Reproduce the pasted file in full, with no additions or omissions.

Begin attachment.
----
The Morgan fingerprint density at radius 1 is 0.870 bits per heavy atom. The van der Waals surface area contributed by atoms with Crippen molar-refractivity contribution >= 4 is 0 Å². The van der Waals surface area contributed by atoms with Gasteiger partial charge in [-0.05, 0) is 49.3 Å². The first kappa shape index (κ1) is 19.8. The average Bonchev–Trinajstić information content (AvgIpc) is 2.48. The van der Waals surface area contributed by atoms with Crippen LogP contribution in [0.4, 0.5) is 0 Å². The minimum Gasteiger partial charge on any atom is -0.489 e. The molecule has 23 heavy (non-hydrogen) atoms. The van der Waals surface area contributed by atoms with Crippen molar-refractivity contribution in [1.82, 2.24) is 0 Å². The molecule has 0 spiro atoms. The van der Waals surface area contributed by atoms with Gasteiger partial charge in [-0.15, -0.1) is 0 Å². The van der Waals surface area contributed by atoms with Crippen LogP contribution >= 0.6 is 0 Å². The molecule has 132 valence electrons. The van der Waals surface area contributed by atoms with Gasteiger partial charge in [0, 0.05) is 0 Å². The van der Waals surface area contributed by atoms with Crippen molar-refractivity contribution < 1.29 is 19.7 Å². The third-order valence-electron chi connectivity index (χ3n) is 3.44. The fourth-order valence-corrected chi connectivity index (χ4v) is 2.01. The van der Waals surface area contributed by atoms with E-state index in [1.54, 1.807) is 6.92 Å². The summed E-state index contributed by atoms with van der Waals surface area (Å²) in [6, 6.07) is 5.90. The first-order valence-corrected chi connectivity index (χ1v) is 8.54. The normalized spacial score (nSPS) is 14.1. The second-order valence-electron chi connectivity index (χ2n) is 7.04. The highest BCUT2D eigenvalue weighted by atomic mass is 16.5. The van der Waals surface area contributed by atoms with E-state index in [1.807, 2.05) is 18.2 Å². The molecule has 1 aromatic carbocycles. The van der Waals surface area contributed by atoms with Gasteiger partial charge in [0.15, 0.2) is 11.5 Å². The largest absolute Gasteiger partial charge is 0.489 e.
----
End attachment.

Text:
The Morgan fingerprint density at radius 1 is 0.870 bits per heavy atom. The van der Waals surface area contributed by atoms with Crippen molar-refractivity contribution >= 4 is 0 Å². The van der Waals surface area contributed by atoms with Gasteiger partial charge in [-0.05, 0) is 49.3 Å². The first kappa shape index (κ1) is 19.8. The average Bonchev–Trinajstić information content (AvgIpc) is 2.48. The van der Waals surface area contributed by atoms with Crippen LogP contribution in [0.4, 0.5) is 0 Å². The minimum Gasteiger partial charge on any atom is -0.489 e. The molecule has 23 heavy (non-hydrogen) atoms. The van der Waals surface area contributed by atoms with Crippen molar-refractivity contribution in [1.82, 2.24) is 0 Å². The molecule has 0 spiro atoms. The van der Waals surface area contributed by atoms with Gasteiger partial charge in [-0.15, -0.1) is 0 Å². The van der Waals surface area contributed by atoms with Crippen LogP contribution >= 0.6 is 0 Å². The molecule has 132 valence electrons. The van der Waals surface area contributed by atoms with Gasteiger partial charge in [0, 0.05) is 0 Å². The van der Waals surface area contributed by atoms with Crippen molar-refractivity contribution < 1.29 is 19.7 Å². The third-order valence-electron chi connectivity index (χ3n) is 3.44. The fourth-order valence-corrected chi connectivity index (χ4v) is 2.01. The van der Waals surface area contributed by atoms with E-state index in [1.54, 1.807) is 6.92 Å². The summed E-state index contributed by atoms with van der Waals surface area (Å²) in [6, 6.07) is 5.90. The first-order valence-corrected chi connectivity index (χ1v) is 8.54. The normalized spacial score (nSPS) is 14.1. The second-order valence-electron chi connectivity index (χ2n) is 7.04. The highest BCUT2D eigenvalue weighted by atomic mass is 16.5. The van der Waals surface area contributed by atoms with E-state index in [1.807, 2.05) is 18.2 Å². The molecule has 1 aromatic carbocycles. The van der Waals surface area contributed by atoms with Gasteiger partial charge in [0.15, 0.2) is 11.5 Å². The largest absolute Gasteiger partial charge is 0.489 e.